Life After Note Ban, GST
Prime Minister Narendra Modi on Nov. 8, 2016 outlawed old high-value currency notes to crack down on ill-gotten wealth. That sucked out 86 percent of the currency from the economy.
And while cash-dependent small businesses were still recovering from the setback, goods and services tax was rolled out eight months later. That brought a large number of MSMEs under the tax net for the first time, increasing compliance through multiple returns and tax credits for manufacturing inputs.
It was a struggle just to keep the machines running, said Chaudhary who started the new factory in July 2017, seven months after the note ban and the month GST was implemented. “Most clients did business in cash, so it affected us.”
Small manufacturers, and their clients and vendors had to get used to the GST and electronic bills. “They [clients] took their time to change. We were stuck with no orders and no work,” Chaudhary said. He had spent most of his cash in paying an advance to a construction company and for buying new machines.
Left with nothing to run the factory, he lost international clients. And Symphony Textiles hasn’t fully recovered.
The business has never been that slow, he said. “Earlier we used to have buyers before the fabric was made. After GST and demonetisation, we have to find them. The stock keeps piling up.”
For Seth’s plastic business, GST proved to be a boon after the initial bump. His sales have grown by more than half as he no longer pays excise duty on finished goods. Still, multiple revisions in GST rates continue to be a problem as they disrupt the supply chain.
That’s not wholly correct as all the rates have been lowered which is a good thing, according MS Mani, partner at consulting firm, Deloitte India. “The rates will eventually stabilise. But because of the way GST works, a lot of unorganised small players will now have to be tax-compliant to remain within the system.”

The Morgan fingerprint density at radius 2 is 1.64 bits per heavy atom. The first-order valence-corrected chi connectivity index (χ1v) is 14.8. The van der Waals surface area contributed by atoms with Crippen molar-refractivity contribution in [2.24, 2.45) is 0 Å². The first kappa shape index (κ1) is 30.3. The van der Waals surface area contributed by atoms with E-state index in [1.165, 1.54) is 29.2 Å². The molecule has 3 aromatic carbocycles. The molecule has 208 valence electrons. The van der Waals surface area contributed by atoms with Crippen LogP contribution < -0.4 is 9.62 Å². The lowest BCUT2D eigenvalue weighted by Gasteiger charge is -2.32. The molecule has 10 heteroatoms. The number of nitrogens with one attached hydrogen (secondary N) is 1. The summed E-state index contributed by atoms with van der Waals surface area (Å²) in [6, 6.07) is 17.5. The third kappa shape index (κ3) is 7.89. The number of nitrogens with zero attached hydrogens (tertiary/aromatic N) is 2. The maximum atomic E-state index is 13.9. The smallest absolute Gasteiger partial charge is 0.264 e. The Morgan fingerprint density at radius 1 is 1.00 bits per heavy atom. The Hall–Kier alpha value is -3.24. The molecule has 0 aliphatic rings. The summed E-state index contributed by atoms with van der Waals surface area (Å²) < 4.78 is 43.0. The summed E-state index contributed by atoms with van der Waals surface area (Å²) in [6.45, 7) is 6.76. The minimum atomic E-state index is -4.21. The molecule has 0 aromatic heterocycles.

Chaudhary agreed with Seth though. “Because of changing tax rates, I have to alter my fabric prices and clients are not happy with such frequent changes,” he said. “I’m just starting out. I have to build the company to last.”
Another concern is the slow transfer of subsidies. The government allows refund of part of the interest on loans taken to start a new factory or expand business.
Suresh Patel, 55, partner in Jatin Rice Mills at Chhatral, had to wait for a year and a half to get the subsidy after he decided to buy new machines. “I asked an agent to finish the documentation and it took six months to put all the papers together,” Patel, said. “And then it took a year to get the subsidy amount.”
Chaudhary’s interest subsidy on the first Rs 6-crore loan he took in 2017 hasn’t been approved yet. “I applied online and they have inspected the machinery, bills and everything,” he said. “Yet, every time I call them, there’s a standard reply: it’s in progress.”
Most businesses are either not aware of subsidies or don’t know how to avail them. They end up approaching the wrong department and forms keep piling up as there is no single window to address the issue, according to Chandrakant Salunkhe, founder and president of the SME Chamber of India.
Seth, who received the subsidy six months after he borrowed Rs 25 lakh the last time in April 2016, has another problem. It’s a one-in-a-lifetime incentive and he can’t claim it in the future. Small businesses need more such incentives, he said. “If there’s no help, how will they grow.”
Stay updated with all the insights.
Navigate news, 1 email day.
Subscribe to Qrius